If you supply construction materials and/or equipment then you likely have encountered a joint check agreement.  For those that have not yet encountered this arrangement, a joint check agreement is a credit facility frequently used to help subcontractors with unestablished credit obtain supplies and services on credit from a supply house.  For example, if you are a supplier, you may require a subcontractor and the subcontractor’s general contractor to sign a joint check agreement whereby the general contractor agrees to write checks jointly to you and the subcontractor.  In theory, a joint check agreement benefits all three parties: the general contractor minimizes the risk of nonpayment to lower tiered parties, and thus lien claims; the subcontractor may purchase supplies and materials on credit; and the supplier is somewhat further protected against the subcontractor absconding with the payment from the general contractor.

A joint check agreement is better than nothing but less effective than just about everything else (e.g., lien and bond rights and personal and/or corporate guarantees).  A joint check agreement may help lower the risk of nonpayment for suppliers.  But bear in mind, there is no standard form and a joint check agreement is not defined or limited by statute.  Thus, parties have the freedom to put self serving terms and conditions in the joint check agreement.  For example, a general contractor may use it as a means to impose onerous terms on a supplier (e.g.  lien release and/or waiver language, indemnities, and other terms that reduce a supplier’s rights, but increase its obligations).  For suppliers, you should always draft the joint check agreement to minimize the inclusion of such extraneous and unfavorable terms.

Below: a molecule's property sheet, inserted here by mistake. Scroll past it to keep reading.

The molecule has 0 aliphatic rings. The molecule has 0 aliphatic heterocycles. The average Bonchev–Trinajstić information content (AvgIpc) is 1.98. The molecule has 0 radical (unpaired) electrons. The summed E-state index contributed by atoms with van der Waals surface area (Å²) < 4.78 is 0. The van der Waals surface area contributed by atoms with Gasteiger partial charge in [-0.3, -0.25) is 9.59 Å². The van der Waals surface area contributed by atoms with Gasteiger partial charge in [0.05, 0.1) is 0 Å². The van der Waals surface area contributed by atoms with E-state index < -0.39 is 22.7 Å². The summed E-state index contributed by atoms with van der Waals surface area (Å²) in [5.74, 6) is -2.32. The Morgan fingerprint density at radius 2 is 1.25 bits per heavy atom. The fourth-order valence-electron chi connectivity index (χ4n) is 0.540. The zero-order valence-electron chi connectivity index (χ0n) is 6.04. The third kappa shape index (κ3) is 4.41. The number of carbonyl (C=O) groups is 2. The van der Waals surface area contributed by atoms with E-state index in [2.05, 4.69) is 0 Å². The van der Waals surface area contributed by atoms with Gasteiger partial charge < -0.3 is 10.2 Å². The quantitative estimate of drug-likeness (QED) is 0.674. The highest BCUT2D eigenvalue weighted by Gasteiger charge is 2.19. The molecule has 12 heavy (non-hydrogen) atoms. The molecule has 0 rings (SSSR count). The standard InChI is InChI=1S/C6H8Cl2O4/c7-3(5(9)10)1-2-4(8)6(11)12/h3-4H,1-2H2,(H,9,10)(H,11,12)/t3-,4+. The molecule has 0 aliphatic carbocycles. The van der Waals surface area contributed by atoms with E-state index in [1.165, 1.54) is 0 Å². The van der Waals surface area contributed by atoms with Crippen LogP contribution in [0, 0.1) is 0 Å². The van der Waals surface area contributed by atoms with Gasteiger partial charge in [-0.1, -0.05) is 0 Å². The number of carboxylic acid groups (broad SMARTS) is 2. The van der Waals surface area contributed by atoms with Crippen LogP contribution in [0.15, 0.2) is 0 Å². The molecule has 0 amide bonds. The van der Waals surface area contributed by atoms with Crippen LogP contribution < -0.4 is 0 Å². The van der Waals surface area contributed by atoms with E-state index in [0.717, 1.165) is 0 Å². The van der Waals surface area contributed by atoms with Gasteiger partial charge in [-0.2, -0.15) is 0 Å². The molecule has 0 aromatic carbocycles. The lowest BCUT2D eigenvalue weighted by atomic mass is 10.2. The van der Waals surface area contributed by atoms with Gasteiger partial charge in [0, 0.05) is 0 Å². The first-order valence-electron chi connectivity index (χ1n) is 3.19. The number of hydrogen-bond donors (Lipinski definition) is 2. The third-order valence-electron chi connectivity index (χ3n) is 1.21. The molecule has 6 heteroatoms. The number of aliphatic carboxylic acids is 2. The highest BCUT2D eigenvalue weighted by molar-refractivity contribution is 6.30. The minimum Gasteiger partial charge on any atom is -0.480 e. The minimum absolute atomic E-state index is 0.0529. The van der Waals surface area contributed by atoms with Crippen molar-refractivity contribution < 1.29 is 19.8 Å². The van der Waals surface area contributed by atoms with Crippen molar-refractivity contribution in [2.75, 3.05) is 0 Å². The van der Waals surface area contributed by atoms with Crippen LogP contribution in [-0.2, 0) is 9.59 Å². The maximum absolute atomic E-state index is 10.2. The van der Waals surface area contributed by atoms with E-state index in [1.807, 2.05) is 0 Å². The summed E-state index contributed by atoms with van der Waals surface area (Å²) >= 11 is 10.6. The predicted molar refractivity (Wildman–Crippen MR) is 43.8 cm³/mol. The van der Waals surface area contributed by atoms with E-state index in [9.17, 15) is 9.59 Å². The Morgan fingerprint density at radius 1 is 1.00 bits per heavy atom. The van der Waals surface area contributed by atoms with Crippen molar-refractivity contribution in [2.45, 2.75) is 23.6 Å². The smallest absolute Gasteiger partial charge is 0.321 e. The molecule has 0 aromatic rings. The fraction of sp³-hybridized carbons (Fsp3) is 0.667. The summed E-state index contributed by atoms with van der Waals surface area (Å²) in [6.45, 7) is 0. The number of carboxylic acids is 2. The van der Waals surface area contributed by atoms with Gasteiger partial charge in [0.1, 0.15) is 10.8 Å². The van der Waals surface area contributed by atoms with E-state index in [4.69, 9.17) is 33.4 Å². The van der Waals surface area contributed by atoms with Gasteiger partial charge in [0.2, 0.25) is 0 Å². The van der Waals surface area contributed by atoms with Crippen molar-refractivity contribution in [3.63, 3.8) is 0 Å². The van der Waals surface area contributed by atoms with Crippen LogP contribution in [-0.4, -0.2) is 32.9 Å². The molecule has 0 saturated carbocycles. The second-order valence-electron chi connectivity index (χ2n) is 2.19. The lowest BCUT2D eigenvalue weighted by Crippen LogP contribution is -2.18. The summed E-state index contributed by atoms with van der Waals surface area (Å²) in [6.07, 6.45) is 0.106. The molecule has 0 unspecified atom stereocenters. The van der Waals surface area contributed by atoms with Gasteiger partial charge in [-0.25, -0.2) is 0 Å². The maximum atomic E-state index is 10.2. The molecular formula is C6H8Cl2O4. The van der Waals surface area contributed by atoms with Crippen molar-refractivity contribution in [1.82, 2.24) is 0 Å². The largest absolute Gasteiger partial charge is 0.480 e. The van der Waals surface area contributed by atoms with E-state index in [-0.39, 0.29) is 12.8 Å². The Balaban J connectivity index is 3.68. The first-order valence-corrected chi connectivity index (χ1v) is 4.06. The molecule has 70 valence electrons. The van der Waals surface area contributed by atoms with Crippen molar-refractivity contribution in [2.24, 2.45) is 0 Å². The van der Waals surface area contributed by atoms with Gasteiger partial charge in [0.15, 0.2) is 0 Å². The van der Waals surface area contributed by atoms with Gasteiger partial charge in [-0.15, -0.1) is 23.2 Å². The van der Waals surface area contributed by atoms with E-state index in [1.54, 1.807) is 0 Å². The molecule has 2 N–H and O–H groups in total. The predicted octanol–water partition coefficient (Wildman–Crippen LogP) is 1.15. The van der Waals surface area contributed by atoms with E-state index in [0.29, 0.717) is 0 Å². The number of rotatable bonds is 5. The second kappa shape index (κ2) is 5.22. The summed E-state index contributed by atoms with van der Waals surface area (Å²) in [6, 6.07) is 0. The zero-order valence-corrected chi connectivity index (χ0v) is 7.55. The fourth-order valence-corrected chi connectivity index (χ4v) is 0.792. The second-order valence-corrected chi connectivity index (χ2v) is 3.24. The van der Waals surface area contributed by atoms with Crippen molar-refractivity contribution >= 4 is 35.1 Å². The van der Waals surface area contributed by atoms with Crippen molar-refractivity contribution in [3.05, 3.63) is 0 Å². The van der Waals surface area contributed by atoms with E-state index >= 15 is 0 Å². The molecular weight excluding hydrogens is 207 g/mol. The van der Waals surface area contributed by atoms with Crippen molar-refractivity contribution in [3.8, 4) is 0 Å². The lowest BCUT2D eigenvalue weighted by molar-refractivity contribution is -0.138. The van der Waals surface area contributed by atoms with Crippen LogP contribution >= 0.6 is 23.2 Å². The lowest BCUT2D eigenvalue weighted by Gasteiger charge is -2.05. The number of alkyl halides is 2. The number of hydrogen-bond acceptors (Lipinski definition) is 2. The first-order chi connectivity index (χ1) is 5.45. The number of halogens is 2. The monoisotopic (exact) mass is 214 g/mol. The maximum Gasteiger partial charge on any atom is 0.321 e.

You should contact your attorney to help draft a joint check agreement form so you have it at your disposal when the need arises.  If you must sign a general contractor’s form, read it carefully and watch out for unfavorable – and unrelated – provisions.